is a Sturm series on the interval , , and is the number of variations of sign in the series (*) at a point (vanishing terms are not taken into consideration), then the number of distinct roots of the function on the interval is equal to the difference .
A Sturm series (or Sturm sequence) is a sequence of real-valued continuous functions (*) on having a finite number of roots on this interval, and such that
2) on ;
3) from for some and given in it follows that ;
4) from for a given it follows that for sufficiently small ,
This theorem was proved by J.Ch. Sturm , who also proposed the following method of constructing a Sturm series for a polynomial with real coefficients and without multiple roots: , , and, if the polynomials are already constructed, then as one should take minus the remainder occurring in the process of dividing by . Here, will be a non-zero constant.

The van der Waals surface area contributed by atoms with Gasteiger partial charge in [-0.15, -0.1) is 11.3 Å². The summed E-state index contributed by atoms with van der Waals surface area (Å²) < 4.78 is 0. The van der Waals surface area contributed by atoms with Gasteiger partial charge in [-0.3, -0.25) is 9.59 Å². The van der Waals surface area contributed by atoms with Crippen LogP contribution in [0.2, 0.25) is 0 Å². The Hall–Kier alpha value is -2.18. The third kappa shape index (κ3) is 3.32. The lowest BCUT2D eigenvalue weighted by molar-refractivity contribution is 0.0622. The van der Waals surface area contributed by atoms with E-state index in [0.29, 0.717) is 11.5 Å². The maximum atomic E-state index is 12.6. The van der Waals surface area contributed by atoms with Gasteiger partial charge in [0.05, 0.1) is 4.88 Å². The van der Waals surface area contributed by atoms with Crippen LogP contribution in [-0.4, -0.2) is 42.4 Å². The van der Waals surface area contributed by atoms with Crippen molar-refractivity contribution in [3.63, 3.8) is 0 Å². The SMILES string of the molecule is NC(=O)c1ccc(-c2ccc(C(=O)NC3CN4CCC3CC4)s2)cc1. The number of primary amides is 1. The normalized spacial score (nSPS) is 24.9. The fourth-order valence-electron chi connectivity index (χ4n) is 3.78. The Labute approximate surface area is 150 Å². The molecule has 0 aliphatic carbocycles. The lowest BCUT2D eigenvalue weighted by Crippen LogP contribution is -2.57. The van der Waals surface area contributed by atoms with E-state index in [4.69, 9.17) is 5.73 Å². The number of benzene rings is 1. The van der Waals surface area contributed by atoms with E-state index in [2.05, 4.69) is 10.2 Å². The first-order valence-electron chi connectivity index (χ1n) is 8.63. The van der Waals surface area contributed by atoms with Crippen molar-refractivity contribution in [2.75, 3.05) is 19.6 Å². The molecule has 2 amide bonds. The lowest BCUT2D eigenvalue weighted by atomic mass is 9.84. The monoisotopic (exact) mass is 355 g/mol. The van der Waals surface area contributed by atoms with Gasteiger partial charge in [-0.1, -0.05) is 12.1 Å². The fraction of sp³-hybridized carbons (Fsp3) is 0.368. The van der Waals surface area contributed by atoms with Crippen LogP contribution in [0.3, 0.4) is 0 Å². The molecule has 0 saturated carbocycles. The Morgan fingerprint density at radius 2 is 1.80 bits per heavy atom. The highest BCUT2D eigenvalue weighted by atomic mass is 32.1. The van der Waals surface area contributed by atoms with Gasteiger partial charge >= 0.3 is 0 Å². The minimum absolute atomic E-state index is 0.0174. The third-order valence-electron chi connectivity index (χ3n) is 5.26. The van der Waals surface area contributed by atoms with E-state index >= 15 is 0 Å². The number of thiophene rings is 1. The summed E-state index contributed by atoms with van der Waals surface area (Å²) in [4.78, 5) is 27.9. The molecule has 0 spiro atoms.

|||J.Ch. Sturm, Bull. de Férussac , 11 (1829)|
|||A.G. Kurosh, "Higher algebra" , MIR (1972) (Translated from Russian)|
The coefficients of the polynomials in the Sturm series must belong to a real-closed field. The algorithm to determine a Sturm series for a polynomial can be described as follows:
so is a non-zero constant.
|[a1]||N. Jacobson, "Basic algebra" , I , Freeman (1974)|
|[a2]||L.E.J. Dickson, "New first course in the theory of equations" , Wiley (1939)|
|[a3]||B.L. van der Waerden, "Algebra" , 1 , Springer (1967) (Translated from German)|
Sturm theorem. Encyclopedia of Mathematics. URL: http://encyclopediaofmath.org/index.php?title=Sturm_theorem&oldid=17606